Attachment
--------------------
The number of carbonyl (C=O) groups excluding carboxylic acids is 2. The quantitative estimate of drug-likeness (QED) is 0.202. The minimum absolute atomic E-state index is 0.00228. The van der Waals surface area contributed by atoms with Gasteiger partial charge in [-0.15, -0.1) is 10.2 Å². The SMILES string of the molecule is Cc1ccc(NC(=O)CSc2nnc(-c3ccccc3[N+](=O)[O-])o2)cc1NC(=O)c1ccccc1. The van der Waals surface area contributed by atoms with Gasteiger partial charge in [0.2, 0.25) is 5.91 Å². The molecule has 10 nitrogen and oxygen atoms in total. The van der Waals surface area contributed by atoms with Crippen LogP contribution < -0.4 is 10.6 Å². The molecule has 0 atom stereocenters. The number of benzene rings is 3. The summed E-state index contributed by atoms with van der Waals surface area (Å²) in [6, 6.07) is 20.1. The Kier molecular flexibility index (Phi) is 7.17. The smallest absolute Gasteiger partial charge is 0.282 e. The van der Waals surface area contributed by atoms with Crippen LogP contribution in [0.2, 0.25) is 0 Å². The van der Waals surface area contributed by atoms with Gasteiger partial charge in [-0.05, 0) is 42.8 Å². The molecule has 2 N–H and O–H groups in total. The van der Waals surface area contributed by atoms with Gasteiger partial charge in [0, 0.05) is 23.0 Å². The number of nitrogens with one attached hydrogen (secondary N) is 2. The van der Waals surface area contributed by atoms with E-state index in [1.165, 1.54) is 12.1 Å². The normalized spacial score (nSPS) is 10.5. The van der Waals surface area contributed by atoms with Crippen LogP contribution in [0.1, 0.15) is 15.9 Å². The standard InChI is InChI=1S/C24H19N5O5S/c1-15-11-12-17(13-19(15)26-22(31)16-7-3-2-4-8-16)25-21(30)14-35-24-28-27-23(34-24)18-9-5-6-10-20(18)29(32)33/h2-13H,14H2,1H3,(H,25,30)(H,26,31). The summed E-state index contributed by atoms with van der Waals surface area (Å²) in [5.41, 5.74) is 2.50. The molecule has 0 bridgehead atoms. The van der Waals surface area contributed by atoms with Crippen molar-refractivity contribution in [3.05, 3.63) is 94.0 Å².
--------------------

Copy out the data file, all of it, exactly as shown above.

The number of carbonyl (C=O) groups excluding carboxylic acids is 2. The quantitative estimate of drug-likeness (QED) is 0.202. The minimum absolute atomic E-state index is 0.00228. The van der Waals surface area contributed by atoms with Gasteiger partial charge in [-0.15, -0.1) is 10.2 Å². The SMILES string of the molecule is Cc1ccc(NC(=O)CSc2nnc(-c3ccccc3[N+](=O)[O-])o2)cc1NC(=O)c1ccccc1. The van der Waals surface area contributed by atoms with Gasteiger partial charge in [0.2, 0.25) is 5.91 Å². The molecule has 10 nitrogen and oxygen atoms in total. The van der Waals surface area contributed by atoms with Crippen LogP contribution < -0.4 is 10.6 Å². The molecule has 0 atom stereocenters. The number of benzene rings is 3. The summed E-state index contributed by atoms with van der Waals surface area (Å²) in [6, 6.07) is 20.1. The Kier molecular flexibility index (Phi) is 7.17. The smallest absolute Gasteiger partial charge is 0.282 e. The van der Waals surface area contributed by atoms with Crippen LogP contribution in [0.2, 0.25) is 0 Å². The van der Waals surface area contributed by atoms with Gasteiger partial charge in [-0.05, 0) is 42.8 Å². The molecule has 2 N–H and O–H groups in total. The van der Waals surface area contributed by atoms with Gasteiger partial charge in [0, 0.05) is 23.0 Å². The number of nitrogens with one attached hydrogen (secondary N) is 2. The van der Waals surface area contributed by atoms with E-state index in [1.165, 1.54) is 12.1 Å². The normalized spacial score (nSPS) is 10.5. The van der Waals surface area contributed by atoms with Crippen LogP contribution in [0.1, 0.15) is 15.9 Å². The standard InChI is InChI=1S/C24H19N5O5S/c1-15-11-12-17(13-19(15)26-22(31)16-7-3-2-4-8-16)25-21(30)14-35-24-28-27-23(34-24)18-9-5-6-10-20(18)29(32)33/h2-13H,14H2,1H3,(H,25,30)(H,26,31). The summed E-state index contributed by atoms with van der Waals surface area (Å²) in [5.41, 5.74) is 2.50. The molecule has 0 bridgehead atoms. The van der Waals surface area contributed by atoms with Crippen molar-refractivity contribution in [3.05, 3.63) is 94.0 Å².